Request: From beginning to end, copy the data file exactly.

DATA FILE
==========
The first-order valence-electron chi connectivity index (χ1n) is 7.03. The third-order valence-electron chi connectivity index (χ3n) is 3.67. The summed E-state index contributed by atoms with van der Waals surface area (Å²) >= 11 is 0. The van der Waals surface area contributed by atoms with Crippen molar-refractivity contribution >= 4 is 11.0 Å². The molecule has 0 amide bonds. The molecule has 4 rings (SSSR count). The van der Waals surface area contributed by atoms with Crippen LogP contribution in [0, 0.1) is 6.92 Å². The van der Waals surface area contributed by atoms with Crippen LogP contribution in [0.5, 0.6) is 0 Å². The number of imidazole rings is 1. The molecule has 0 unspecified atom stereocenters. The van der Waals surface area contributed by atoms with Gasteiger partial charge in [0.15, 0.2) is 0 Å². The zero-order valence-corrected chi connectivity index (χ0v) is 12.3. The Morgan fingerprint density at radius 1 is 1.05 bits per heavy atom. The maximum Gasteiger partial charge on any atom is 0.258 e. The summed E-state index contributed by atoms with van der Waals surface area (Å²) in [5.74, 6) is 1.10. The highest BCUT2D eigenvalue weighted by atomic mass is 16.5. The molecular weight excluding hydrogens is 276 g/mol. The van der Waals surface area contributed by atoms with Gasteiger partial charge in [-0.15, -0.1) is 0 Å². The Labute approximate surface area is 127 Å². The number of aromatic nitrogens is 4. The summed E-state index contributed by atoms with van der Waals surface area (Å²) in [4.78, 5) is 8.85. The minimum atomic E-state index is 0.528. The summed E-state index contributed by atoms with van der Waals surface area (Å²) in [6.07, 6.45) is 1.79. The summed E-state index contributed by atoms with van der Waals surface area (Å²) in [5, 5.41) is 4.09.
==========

The first-order valence-electron chi connectivity index (χ1n) is 7.03. The third-order valence-electron chi connectivity index (χ3n) is 3.67. The summed E-state index contributed by atoms with van der Waals surface area (Å²) >= 11 is 0. The van der Waals surface area contributed by atoms with Crippen molar-refractivity contribution >= 4 is 11.0 Å². The molecule has 0 amide bonds. The molecule has 4 rings (SSSR count). The van der Waals surface area contributed by atoms with Crippen LogP contribution in [0, 0.1) is 6.92 Å². The van der Waals surface area contributed by atoms with Crippen LogP contribution in [0.5, 0.6) is 0 Å². The number of imidazole rings is 1. The molecule has 0 unspecified atom stereocenters. The van der Waals surface area contributed by atoms with Gasteiger partial charge in [0.15, 0.2) is 0 Å². The zero-order valence-corrected chi connectivity index (χ0v) is 12.3. The Morgan fingerprint density at radius 1 is 1.05 bits per heavy atom. The maximum Gasteiger partial charge on any atom is 0.258 e. The summed E-state index contributed by atoms with van der Waals surface area (Å²) in [5.74, 6) is 1.10. The highest BCUT2D eigenvalue weighted by atomic mass is 16.5. The molecular weight excluding hydrogens is 276 g/mol. The van der Waals surface area contributed by atoms with Gasteiger partial charge in [-0.15, -0.1) is 0 Å². The Labute approximate surface area is 127 Å². The number of aromatic nitrogens is 4. The summed E-state index contributed by atoms with van der Waals surface area (Å²) in [4.78, 5) is 8.85. The minimum atomic E-state index is 0.528. The summed E-state index contributed by atoms with van der Waals surface area (Å²) in [6.07, 6.45) is 1.79. The summed E-state index contributed by atoms with van der Waals surface area (Å²) in [5, 5.41) is 4.09.